Reverse Mortgage Law and Legal Definition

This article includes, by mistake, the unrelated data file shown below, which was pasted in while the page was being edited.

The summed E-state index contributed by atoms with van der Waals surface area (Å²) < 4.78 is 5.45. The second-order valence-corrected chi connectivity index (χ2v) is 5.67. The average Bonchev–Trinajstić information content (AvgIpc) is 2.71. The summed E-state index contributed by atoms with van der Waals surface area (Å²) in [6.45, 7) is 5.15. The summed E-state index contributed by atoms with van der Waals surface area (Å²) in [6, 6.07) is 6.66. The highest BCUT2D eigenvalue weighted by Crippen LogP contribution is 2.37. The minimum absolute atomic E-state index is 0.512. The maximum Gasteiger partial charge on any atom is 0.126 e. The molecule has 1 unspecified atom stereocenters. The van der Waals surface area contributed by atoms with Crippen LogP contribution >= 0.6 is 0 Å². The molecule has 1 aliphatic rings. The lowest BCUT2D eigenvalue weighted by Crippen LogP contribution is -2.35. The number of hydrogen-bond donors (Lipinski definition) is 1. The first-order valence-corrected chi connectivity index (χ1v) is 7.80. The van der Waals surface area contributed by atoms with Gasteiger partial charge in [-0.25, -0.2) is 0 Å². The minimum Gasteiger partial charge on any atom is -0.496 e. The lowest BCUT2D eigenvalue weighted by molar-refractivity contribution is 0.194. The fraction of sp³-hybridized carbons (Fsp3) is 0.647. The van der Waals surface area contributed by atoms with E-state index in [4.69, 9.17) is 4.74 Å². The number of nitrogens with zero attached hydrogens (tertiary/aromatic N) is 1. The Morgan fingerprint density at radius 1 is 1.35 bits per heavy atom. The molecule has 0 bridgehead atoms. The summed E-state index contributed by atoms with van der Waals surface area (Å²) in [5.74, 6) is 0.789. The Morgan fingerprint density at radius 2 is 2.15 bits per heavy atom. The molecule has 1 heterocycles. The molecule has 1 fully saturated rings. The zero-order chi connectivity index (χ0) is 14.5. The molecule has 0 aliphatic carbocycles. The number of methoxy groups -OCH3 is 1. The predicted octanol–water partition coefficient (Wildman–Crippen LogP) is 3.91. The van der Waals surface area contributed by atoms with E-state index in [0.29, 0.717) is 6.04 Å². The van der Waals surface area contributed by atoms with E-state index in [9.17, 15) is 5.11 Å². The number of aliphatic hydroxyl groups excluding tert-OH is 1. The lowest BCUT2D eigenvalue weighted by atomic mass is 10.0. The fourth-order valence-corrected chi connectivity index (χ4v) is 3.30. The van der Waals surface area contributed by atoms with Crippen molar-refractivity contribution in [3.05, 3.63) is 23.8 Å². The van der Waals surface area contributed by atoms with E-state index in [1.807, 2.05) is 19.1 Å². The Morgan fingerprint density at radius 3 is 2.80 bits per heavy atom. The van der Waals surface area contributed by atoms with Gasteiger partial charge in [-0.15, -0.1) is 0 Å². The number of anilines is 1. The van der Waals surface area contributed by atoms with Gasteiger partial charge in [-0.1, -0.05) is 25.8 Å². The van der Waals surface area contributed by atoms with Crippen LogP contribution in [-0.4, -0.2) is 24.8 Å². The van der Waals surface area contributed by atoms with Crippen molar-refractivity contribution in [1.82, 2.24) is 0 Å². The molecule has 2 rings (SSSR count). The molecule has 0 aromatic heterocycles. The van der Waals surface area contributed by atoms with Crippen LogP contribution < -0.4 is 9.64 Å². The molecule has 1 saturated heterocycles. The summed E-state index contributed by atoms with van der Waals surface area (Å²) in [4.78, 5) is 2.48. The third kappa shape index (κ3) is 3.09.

A reverse mortgage is a loan from the U.S. Government for 50% to 75% of the value of a home owned by a homeowner aged 62 and older. Instead of making monthly payments to a lender, as with a regular mortgage, a lender makes payments to the homeowner. The funds from a reverse mortgage are tax-free. The loan doesn't have to be repaid in the homeowner's lifetime, however, when the homeowner dies, the money received plus approximately 4% interest is repaid by their estate. The loan is repaid when the homeowner ceases to occupy the home as a principal residence, due to the homeowner (the last remaining spouse, in cases of couples) passing away, selling the home, or permanently moving out.